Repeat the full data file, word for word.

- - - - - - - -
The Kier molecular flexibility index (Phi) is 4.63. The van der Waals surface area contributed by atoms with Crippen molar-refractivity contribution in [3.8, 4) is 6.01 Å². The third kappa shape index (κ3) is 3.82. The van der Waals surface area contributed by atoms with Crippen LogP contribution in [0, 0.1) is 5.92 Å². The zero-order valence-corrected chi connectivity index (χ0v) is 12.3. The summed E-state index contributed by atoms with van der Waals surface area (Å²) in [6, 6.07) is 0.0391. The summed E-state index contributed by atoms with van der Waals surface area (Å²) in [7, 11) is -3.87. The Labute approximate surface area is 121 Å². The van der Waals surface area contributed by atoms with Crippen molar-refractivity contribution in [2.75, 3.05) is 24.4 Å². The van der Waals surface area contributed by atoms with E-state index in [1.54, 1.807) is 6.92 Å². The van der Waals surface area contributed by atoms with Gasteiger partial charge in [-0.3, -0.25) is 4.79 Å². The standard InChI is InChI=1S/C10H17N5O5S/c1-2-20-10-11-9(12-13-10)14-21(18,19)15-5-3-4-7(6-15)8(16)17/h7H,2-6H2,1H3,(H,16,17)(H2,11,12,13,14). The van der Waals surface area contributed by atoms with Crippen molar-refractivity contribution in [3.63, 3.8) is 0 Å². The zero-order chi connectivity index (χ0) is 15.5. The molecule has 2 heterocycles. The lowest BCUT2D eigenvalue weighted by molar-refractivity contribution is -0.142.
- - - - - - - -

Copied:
The Kier molecular flexibility index (Phi) is 4.63. The van der Waals surface area contributed by atoms with Crippen molar-refractivity contribution in [3.8, 4) is 6.01 Å². The third kappa shape index (κ3) is 3.82. The van der Waals surface area contributed by atoms with Crippen LogP contribution in [0, 0.1) is 5.92 Å². The zero-order valence-corrected chi connectivity index (χ0v) is 12.3. The summed E-state index contributed by atoms with van der Waals surface area (Å²) in [6, 6.07) is 0.0391. The summed E-state index contributed by atoms with van der Waals surface area (Å²) in [7, 11) is -3.87. The Labute approximate surface area is 121 Å². The van der Waals surface area contributed by atoms with Crippen molar-refractivity contribution in [2.75, 3.05) is 24.4 Å². The van der Waals surface area contributed by atoms with E-state index in [1.54, 1.807) is 6.92 Å². The van der Waals surface area contributed by atoms with Gasteiger partial charge in [-0.3, -0.25) is 4.79 Å². The standard InChI is InChI=1S/C10H17N5O5S/c1-2-20-10-11-9(12-13-10)14-21(18,19)15-5-3-4-7(6-15)8(16)17/h7H,2-6H2,1H3,(H,16,17)(H2,11,12,13,14). The van der Waals surface area contributed by atoms with Crippen molar-refractivity contribution in [3.63, 3.8) is 0 Å². The zero-order chi connectivity index (χ0) is 15.5. The molecule has 2 heterocycles. The lowest BCUT2D eigenvalue weighted by molar-refractivity contribution is -0.142.